Defence Secretary Philip Hammond
Details of a major Olympic security exercise involving the deployment of Royal Navy ships, RAF helicopters and jets have been unveiled.
Exercise Olympic Guardian takes place on land, sea and air in the London and Weymouth areas between 2 and 10 May.
It has also been revealed that surface-to-air missiles could be deployed at six sites during the games, reports the BBC.
Dummy missiles will be placed on two buildings in east London and four other sites as part of the exercise.
The sites, chosen from an original list of 100, include the Lexington Building in Tower Hamlets and the Fred Wigg Tower in Waltham Forest, east London.
The four other London sites identified as suitable for Rapier missiles are Blackheath Common; Oxleas Wood, Eltham; William Girling Reservoir, Enfield and Barn Hill in Epping Forest.
The Ministry of Defence has stressed that the government has not yet decided to deploy ground-based air defence systems during the Games.
Brian Whelan, a resident of one of the east London estates, said firing the missiles "would shower debris across the east end of London".
Standing joint commander General Sir Nick Parker said the decision on the missiles would be taken "at the very highest political level".
Referring to this week's exercise he said the military advice to the government "will depend on the success of that test".
Asked whether debris would fall on urban areas if a missile was fired, Gen Parker said: "I accept that this is a very, very challenging situation."
At a security briefing it was also announced this week's exercise will include:
* The berthing of HMS Ocean at Greenwich, with a number of Royal Navy Lynx helicopters on board
* The deployment of HMS Bulwark and other ships to Weymouth Bay and Portland Harbour
* The basing of RAF Typhoon fast jets at RAF Northolt, west London
* Helicopters carrying snipers also based at RAF Northholt
* Royal Navy airborne early warning helicopters and RAF Puma helicopters at a Territorial Army centre in Ilford, east London
* The operation of fast jets and helicopters over Greater London and the Home Counties
13,500 military personnel will be involved in protecting the games
The exercise will be split into three phases, starting at Weymouth, where the 2012 sailing competitions will be staged, then testing the defence of London's airspace, and finally a major event on the River Thames.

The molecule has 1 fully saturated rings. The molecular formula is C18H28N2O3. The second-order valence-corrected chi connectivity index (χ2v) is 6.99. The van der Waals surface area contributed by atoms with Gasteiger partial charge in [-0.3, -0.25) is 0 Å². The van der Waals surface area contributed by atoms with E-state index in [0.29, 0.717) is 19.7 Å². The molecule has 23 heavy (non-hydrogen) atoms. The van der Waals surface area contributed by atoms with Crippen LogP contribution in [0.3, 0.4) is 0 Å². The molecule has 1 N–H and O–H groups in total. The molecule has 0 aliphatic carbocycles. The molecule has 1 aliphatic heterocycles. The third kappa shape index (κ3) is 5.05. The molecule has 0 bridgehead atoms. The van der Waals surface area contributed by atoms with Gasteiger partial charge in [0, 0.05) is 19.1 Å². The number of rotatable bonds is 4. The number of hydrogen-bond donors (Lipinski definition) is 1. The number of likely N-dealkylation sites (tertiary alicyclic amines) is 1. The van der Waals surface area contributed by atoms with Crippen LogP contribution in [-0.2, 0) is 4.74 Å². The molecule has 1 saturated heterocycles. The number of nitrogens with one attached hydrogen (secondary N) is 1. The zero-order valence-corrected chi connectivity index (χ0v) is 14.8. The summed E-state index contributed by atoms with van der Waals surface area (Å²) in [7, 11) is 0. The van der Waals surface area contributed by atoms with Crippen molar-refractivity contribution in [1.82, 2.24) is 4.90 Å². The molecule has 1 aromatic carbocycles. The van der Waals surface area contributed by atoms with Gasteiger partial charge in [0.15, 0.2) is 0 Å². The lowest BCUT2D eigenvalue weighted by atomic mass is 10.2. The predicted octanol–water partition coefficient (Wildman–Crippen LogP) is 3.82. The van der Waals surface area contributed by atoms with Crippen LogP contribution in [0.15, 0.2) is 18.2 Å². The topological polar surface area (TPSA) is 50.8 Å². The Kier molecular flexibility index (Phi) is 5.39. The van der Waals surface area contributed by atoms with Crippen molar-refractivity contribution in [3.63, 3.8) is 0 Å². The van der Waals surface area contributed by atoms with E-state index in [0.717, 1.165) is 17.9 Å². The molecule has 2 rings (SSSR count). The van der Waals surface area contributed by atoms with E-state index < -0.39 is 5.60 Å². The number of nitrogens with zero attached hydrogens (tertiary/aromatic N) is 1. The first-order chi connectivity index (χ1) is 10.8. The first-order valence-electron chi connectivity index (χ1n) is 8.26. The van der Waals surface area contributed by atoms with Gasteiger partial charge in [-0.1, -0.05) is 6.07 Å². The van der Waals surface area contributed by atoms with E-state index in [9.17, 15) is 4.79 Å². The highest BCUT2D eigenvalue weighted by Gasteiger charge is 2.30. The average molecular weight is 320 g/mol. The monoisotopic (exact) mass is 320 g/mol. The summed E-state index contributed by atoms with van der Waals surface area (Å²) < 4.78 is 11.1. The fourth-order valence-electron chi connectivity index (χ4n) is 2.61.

Defence Secretary Philip Hammond said: "Support for the Olympic Games will be an important task for defence in 2012 and this exercise is about pushing our people and our systems to the limit to ensure that we are ready for the challenge.
"The majority of this exercise will be played out in full view of the public and I hope that it will have a secondary effect of reassuring the British people that everything possible is being done to ensure this will be a safe and secure Olympic and Paralympic Games."
Gen Parker said there must be a plan which could deal with "the unlikely but very serious threat" that might exist to the Olympic Park.
He explained: "It's an air threat, really categorised in two ways, the sort of 9/11 threat everyone knows about, and also for the lower, slower type of target which might pop up closer to the Olympic Park, which we would need to intervene."
Commissioner Chris Allison, the National Olympic Security Coordinator, said: "This is about trying to put in place a proportionate, necessary and sensible plan.
"The purpose of the exercise is to test whether they will work or not and then to make recommendations to the ministers because obviously, it has to have final approval from the ministers and not ourselves."
The overall 23,700-strong security force for the Games includes a mix of military, private security guards and at least 3,000 London 2012 volunteers who will be used at the start of the security process.
There will be 7,500 military personnel who are set to be deployed inside venues to do screening and search tasks, largely in the vehicle search areas.